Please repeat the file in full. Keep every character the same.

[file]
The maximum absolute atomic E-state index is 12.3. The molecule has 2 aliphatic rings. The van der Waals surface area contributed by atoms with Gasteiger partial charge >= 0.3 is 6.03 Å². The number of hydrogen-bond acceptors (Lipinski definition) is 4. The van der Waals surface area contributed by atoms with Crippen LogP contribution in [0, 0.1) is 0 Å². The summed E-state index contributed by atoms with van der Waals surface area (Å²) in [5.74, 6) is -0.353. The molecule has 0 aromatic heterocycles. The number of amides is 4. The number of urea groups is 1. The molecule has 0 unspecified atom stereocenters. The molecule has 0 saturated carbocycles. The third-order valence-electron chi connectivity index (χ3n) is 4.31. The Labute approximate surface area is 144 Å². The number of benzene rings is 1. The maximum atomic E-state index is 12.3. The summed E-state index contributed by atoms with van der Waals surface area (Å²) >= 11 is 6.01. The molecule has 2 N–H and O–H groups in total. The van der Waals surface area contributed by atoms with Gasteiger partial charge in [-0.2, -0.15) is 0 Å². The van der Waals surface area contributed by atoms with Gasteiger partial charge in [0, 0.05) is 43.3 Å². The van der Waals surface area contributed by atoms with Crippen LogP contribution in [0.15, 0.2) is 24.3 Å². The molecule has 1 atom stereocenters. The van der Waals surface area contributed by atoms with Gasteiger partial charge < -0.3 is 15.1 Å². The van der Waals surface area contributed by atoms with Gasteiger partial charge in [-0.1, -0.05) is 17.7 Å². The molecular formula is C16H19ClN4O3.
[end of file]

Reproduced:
The maximum absolute atomic E-state index is 12.3. The molecule has 2 aliphatic rings. The van der Waals surface area contributed by atoms with Gasteiger partial charge >= 0.3 is 6.03 Å². The number of hydrogen-bond acceptors (Lipinski definition) is 4. The van der Waals surface area contributed by atoms with Crippen LogP contribution in [0, 0.1) is 0 Å². The summed E-state index contributed by atoms with van der Waals surface area (Å²) in [5.74, 6) is -0.353. The molecule has 0 aromatic heterocycles. The number of amides is 4. The number of urea groups is 1. The molecule has 0 unspecified atom stereocenters. The molecule has 0 saturated carbocycles. The third-order valence-electron chi connectivity index (χ3n) is 4.31. The Labute approximate surface area is 144 Å². The number of benzene rings is 1. The maximum atomic E-state index is 12.3. The summed E-state index contributed by atoms with van der Waals surface area (Å²) >= 11 is 6.01. The molecule has 2 N–H and O–H groups in total. The van der Waals surface area contributed by atoms with Gasteiger partial charge in [-0.2, -0.15) is 0 Å². The van der Waals surface area contributed by atoms with Gasteiger partial charge in [0, 0.05) is 43.3 Å². The van der Waals surface area contributed by atoms with Crippen LogP contribution in [0.15, 0.2) is 24.3 Å². The molecule has 1 atom stereocenters. The van der Waals surface area contributed by atoms with Gasteiger partial charge < -0.3 is 15.1 Å². The van der Waals surface area contributed by atoms with Gasteiger partial charge in [-0.1, -0.05) is 17.7 Å². The molecular formula is C16H19ClN4O3.